The World Health Organization issued strict new guidelines Wednesday on one of the most anxiety-producing issues of 21st Century family life: How much should parents resort to videos and online games to entertain, educate or simply distract their young children?
The answer, according to WHO, is never for children in their first year of life and rarely in their second. Those aged 2 to 4, the international health agency said, should spend no more than an hour a day in front of a screen.

The WHO drew on emerging – but as yet unsettled – science about the risks screens pose to the development of young minds at a time when surveys show children are spending increasing amounts of time watching smartphones and other mobile devices. Ninety-five percent of families with children under the age of 8 have smartphones, according to the nonprofit Common Sense Media, and 42 percent of children under 8 have access to their own tablet device.

Experts in child development say that the acquisition of language and social skills, typically by interacting with parents and others, are among the most important cognitive tasks of childhood.

“Achieving health for all means doing what is best for health right from the beginning of people’s lives,” WHO Director-General Tedros Adhanom Ghebreyesus said in a statement. “Early childhood is a period of rapid development and a time when family lifestyle patterns can be adapted to boost health gains.”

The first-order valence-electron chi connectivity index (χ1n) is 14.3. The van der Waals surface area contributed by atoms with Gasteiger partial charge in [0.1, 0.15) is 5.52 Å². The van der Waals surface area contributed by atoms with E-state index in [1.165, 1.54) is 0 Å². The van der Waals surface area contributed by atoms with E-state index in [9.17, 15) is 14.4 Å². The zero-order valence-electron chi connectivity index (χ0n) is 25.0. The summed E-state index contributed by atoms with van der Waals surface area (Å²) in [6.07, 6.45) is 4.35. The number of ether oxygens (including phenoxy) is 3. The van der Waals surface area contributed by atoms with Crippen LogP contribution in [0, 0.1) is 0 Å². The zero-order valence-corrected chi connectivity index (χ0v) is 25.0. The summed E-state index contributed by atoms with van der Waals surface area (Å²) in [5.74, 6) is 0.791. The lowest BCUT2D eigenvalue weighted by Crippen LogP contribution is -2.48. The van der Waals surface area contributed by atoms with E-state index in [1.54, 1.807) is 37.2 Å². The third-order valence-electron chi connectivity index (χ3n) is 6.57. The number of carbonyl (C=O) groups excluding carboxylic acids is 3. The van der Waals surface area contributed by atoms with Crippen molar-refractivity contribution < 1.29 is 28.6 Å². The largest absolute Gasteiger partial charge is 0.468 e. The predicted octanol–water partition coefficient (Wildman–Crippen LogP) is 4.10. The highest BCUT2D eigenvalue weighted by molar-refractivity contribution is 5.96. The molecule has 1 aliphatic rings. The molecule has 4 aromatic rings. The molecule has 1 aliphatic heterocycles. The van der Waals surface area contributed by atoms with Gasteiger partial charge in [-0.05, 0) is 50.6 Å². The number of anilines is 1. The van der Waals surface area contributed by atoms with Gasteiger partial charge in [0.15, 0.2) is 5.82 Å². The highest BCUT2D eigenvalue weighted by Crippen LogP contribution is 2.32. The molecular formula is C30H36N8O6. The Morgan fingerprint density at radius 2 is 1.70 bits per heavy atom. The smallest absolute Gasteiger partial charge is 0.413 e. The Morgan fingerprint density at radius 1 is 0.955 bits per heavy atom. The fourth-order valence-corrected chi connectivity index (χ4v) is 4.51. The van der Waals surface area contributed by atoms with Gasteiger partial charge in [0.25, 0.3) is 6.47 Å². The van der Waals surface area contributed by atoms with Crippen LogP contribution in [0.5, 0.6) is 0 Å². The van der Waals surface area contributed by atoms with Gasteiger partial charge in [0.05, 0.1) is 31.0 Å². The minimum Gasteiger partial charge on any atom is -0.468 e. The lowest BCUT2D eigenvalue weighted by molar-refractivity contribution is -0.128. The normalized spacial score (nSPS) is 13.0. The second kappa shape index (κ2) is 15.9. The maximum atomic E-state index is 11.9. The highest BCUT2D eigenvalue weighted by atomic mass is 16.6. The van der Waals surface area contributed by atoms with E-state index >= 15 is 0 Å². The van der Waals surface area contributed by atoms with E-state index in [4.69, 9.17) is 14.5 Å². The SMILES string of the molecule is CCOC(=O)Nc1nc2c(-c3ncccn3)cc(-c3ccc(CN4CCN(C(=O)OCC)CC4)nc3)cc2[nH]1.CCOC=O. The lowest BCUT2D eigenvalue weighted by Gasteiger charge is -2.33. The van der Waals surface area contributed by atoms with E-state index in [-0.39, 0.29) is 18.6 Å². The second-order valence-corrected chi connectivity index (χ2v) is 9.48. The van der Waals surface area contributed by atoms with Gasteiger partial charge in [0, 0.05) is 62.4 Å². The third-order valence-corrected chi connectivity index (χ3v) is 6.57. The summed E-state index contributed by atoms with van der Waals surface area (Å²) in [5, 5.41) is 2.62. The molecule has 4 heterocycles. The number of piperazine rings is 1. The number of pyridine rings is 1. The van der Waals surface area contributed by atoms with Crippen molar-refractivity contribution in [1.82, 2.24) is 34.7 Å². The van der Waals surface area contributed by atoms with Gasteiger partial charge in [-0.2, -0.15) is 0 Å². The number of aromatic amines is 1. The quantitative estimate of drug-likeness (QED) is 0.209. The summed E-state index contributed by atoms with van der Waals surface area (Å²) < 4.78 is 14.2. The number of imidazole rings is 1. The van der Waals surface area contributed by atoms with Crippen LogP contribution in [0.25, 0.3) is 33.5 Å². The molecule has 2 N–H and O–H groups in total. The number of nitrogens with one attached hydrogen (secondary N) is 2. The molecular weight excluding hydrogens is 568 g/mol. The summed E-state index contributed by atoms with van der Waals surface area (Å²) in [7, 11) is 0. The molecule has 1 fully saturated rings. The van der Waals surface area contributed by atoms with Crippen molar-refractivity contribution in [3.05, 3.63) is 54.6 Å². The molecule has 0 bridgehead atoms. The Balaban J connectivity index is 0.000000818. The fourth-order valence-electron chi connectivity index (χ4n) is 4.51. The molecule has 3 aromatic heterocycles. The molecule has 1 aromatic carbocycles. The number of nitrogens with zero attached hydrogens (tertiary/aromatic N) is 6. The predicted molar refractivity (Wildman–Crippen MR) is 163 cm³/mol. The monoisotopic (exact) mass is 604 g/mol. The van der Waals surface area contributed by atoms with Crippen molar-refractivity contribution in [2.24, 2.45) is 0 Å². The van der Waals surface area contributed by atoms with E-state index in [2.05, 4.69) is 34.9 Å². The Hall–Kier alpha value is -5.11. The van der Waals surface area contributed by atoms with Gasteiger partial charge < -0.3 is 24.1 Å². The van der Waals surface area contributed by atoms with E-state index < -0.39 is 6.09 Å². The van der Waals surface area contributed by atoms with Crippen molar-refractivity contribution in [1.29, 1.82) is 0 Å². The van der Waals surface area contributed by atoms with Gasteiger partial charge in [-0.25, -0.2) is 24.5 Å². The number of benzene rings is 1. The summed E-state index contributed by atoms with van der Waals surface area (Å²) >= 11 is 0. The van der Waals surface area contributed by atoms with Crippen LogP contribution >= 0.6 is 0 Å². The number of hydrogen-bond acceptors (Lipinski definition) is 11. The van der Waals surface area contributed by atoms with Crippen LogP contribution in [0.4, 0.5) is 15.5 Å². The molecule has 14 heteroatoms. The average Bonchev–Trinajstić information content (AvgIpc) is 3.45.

But the guidelines, like those of other public health groups that have weighed such issues in recent years, also seek to provide clear rules for the messy realities of parenting, when a fussy baby may be soothed most easily by a video of a nursery rhyme, or a grandmother three states away may be able to engage with a toddler only over Skype.

This disjuncture means that strict rules sometimes generate more guilt than useful corrections in parenting decisions, said pediatricians and researchers who have studied the issue.

“It induces a real conflict,” said University of Michigan pediatrician Jenny Radesky, author of screen-time guidelines for the American Academy of Pediatrics in 2016. “The more guidelines we give, it just seems like there’s going to be more of a mismatch between what experts say. . . and what it feels like to be a parent in the real world every day.”

Radesky also said that Silicon Valley, which over the past year has introduced a number of tools to help parents limit children’s screen time, could go farther by improving those tools and also designing services in ways less likely to encourage heavy use by children. Features that discourage breaks, such as YouTube’s default “auto-play” feature, are a frequent source of complaint among consumer advocates who say technology companies are encouraging compulsive behavior by children who lack adult self-control. (YouTube long has said that its service is not intended for those under 13, though surveys show it is popular among younger children.)

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